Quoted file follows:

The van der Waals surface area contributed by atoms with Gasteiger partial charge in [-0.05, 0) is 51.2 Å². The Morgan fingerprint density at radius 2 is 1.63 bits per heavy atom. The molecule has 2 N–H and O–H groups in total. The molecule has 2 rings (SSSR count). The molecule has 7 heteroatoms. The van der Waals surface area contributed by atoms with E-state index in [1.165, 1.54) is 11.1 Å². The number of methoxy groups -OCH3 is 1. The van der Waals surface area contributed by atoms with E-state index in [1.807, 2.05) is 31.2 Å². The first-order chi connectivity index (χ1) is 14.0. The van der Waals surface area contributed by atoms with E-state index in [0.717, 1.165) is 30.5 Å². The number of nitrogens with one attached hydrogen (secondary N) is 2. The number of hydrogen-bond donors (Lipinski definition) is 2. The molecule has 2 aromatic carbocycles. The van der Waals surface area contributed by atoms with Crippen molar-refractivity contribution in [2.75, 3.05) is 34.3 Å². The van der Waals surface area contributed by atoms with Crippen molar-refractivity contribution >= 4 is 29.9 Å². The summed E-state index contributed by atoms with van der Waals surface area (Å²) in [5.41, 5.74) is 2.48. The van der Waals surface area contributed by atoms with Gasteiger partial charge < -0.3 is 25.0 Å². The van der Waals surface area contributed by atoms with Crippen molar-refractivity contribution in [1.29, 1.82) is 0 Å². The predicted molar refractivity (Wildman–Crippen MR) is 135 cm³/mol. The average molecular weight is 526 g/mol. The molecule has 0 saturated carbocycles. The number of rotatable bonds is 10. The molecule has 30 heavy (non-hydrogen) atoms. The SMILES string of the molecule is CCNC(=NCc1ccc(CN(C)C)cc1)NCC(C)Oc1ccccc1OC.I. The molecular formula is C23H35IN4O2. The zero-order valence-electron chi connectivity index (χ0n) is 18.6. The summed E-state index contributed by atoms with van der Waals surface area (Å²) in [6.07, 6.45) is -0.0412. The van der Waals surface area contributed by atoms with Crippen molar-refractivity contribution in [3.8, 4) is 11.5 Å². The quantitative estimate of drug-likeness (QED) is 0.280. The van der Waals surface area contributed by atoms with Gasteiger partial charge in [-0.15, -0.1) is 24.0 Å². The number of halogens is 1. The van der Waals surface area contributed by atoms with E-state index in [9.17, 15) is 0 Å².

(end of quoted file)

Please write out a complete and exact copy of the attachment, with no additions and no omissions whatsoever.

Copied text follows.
The van der Waals surface area contributed by atoms with Gasteiger partial charge in [-0.05, 0) is 51.2 Å². The Morgan fingerprint density at radius 2 is 1.63 bits per heavy atom. The molecule has 2 N–H and O–H groups in total. The molecule has 2 rings (SSSR count). The molecule has 7 heteroatoms. The van der Waals surface area contributed by atoms with E-state index in [1.165, 1.54) is 11.1 Å². The number of methoxy groups -OCH3 is 1. The van der Waals surface area contributed by atoms with E-state index in [1.807, 2.05) is 31.2 Å². The first-order chi connectivity index (χ1) is 14.0. The van der Waals surface area contributed by atoms with E-state index in [0.717, 1.165) is 30.5 Å². The number of nitrogens with one attached hydrogen (secondary N) is 2. The number of hydrogen-bond donors (Lipinski definition) is 2. The molecule has 2 aromatic carbocycles. The van der Waals surface area contributed by atoms with Crippen molar-refractivity contribution in [2.75, 3.05) is 34.3 Å². The van der Waals surface area contributed by atoms with Crippen molar-refractivity contribution >= 4 is 29.9 Å². The summed E-state index contributed by atoms with van der Waals surface area (Å²) in [5.41, 5.74) is 2.48. The van der Waals surface area contributed by atoms with Gasteiger partial charge < -0.3 is 25.0 Å². The van der Waals surface area contributed by atoms with Crippen molar-refractivity contribution in [1.29, 1.82) is 0 Å². The predicted molar refractivity (Wildman–Crippen MR) is 135 cm³/mol. The average molecular weight is 526 g/mol. The molecule has 0 saturated carbocycles. The number of rotatable bonds is 10. The molecule has 30 heavy (non-hydrogen) atoms. The SMILES string of the molecule is CCNC(=NCc1ccc(CN(C)C)cc1)NCC(C)Oc1ccccc1OC.I. The molecular formula is C23H35IN4O2. The zero-order valence-electron chi connectivity index (χ0n) is 18.6. The summed E-state index contributed by atoms with van der Waals surface area (Å²) in [6.07, 6.45) is -0.0412. The van der Waals surface area contributed by atoms with Crippen molar-refractivity contribution in [3.8, 4) is 11.5 Å². The quantitative estimate of drug-likeness (QED) is 0.280. The van der Waals surface area contributed by atoms with Gasteiger partial charge in [-0.15, -0.1) is 24.0 Å². The number of halogens is 1. The van der Waals surface area contributed by atoms with E-state index in [9.17, 15) is 0 Å².